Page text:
And war and plague by reason of hard fights.
165 Ilium, I pity thee; for there shall come
From Sparta an Erinys to thy halls
Mixed with a deadly sting; and most of all
Shall she bring thee toils, troubles, groans, and wails,
When well-skilled men the battle shall begin,
170 By far the noblest heroes of the Greeks
Who are to Ares dear. And one of these
Shall be a strong brave king; of foulest deeds
He for his brother's sake will go in quest.
And they shall overthrow the famous walls
175 Of Phrygian Troy; when of the rolling years
Twice five shall be filled with the bloody deeds
Of savage war, a wooden artifice
Shall sudden cover men, and on thy knees
Thou shalt receive this, not perceiving it
180 To be an ambush pregnant with the Greeks,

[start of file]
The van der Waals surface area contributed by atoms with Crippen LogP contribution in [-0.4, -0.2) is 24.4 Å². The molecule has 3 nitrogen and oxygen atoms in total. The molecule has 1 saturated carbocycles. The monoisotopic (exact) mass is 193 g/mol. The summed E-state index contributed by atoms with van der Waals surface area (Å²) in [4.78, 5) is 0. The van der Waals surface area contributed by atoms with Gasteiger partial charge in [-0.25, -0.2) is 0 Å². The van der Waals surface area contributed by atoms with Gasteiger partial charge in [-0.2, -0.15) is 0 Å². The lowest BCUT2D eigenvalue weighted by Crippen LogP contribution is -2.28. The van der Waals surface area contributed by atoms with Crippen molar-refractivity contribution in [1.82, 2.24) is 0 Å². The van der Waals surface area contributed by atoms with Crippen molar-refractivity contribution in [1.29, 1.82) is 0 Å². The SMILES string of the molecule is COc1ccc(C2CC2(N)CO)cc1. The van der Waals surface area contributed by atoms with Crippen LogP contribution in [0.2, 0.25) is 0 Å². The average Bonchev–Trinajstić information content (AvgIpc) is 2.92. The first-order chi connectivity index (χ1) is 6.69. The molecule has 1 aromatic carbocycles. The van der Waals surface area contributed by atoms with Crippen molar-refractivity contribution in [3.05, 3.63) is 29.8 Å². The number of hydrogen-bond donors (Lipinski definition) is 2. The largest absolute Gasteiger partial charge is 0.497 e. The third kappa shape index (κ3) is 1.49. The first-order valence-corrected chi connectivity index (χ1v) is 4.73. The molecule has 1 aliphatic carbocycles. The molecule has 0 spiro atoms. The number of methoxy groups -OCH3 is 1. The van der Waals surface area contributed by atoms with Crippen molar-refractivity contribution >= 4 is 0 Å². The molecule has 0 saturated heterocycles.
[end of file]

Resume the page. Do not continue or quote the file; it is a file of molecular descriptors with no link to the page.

O cause of grievous woe. Alas, alas,
How much in one night Hades shall receive,
And what spoils of the old man weeping much
Shall he bear off! But with those yet to come
185 Shall be undying fame. And the great king,
A hero sprung from Zeus, shall have his name
Of the first letter of the alphabet;

[165. Comp. book iii, 516. The lines following rehearse the story of Troy.

186. Great king.--Agamemnon, who on his return was slain by his wife, Clytemnestra.]


{p. 196}

Homewards shall he in order go. And then
Shall he fall by a treacherous woman's hand.
190    And there shall rule a child sprung from the race
And the blood of Assaracus, renowned
Of heroes, both a strong and valiant man.
And he shall come out of the mighty fire
Of ravaged Troy, fleeing from fatherland
195 By reason of the fearful toil of war;
Bearing his aged father on his shoulders
And also holding his son by the hand
He shall perform a pious work of law,